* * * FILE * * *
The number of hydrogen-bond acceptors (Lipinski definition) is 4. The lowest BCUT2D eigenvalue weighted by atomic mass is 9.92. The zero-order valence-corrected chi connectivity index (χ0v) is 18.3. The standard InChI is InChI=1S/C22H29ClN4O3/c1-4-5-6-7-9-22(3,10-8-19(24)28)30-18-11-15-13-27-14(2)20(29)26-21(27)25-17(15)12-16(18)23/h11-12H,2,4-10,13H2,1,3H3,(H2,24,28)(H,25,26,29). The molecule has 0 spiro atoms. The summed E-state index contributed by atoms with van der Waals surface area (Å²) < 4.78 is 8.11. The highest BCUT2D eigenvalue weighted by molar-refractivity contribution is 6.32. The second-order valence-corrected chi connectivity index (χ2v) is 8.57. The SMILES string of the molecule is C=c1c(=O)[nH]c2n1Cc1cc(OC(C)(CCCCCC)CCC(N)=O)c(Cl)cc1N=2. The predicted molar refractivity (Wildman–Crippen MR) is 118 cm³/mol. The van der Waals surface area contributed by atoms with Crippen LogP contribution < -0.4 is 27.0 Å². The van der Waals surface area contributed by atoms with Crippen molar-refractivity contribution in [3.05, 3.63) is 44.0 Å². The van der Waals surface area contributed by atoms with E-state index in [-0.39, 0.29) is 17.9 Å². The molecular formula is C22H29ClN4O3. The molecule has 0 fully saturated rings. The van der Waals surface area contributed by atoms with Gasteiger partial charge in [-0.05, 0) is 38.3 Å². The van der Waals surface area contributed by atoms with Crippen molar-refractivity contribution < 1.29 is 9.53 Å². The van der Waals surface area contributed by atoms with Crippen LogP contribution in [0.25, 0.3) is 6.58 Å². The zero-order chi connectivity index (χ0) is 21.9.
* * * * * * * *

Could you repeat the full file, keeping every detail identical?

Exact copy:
The number of hydrogen-bond acceptors (Lipinski definition) is 4. The lowest BCUT2D eigenvalue weighted by atomic mass is 9.92. The zero-order valence-corrected chi connectivity index (χ0v) is 18.3. The standard InChI is InChI=1S/C22H29ClN4O3/c1-4-5-6-7-9-22(3,10-8-19(24)28)30-18-11-15-13-27-14(2)20(29)26-21(27)25-17(15)12-16(18)23/h11-12H,2,4-10,13H2,1,3H3,(H2,24,28)(H,25,26,29). The molecule has 0 spiro atoms. The summed E-state index contributed by atoms with van der Waals surface area (Å²) < 4.78 is 8.11. The highest BCUT2D eigenvalue weighted by molar-refractivity contribution is 6.32. The second-order valence-corrected chi connectivity index (χ2v) is 8.57. The SMILES string of the molecule is C=c1c(=O)[nH]c2n1Cc1cc(OC(C)(CCCCCC)CCC(N)=O)c(Cl)cc1N=2. The predicted molar refractivity (Wildman–Crippen MR) is 118 cm³/mol. The van der Waals surface area contributed by atoms with Crippen LogP contribution < -0.4 is 27.0 Å². The van der Waals surface area contributed by atoms with Crippen molar-refractivity contribution in [3.05, 3.63) is 44.0 Å². The van der Waals surface area contributed by atoms with E-state index in [-0.39, 0.29) is 17.9 Å². The molecular formula is C22H29ClN4O3. The molecule has 0 fully saturated rings. The van der Waals surface area contributed by atoms with Gasteiger partial charge in [-0.05, 0) is 38.3 Å². The van der Waals surface area contributed by atoms with Crippen molar-refractivity contribution < 1.29 is 9.53 Å². The van der Waals surface area contributed by atoms with Crippen LogP contribution in [0.25, 0.3) is 6.58 Å². The zero-order chi connectivity index (χ0) is 21.9.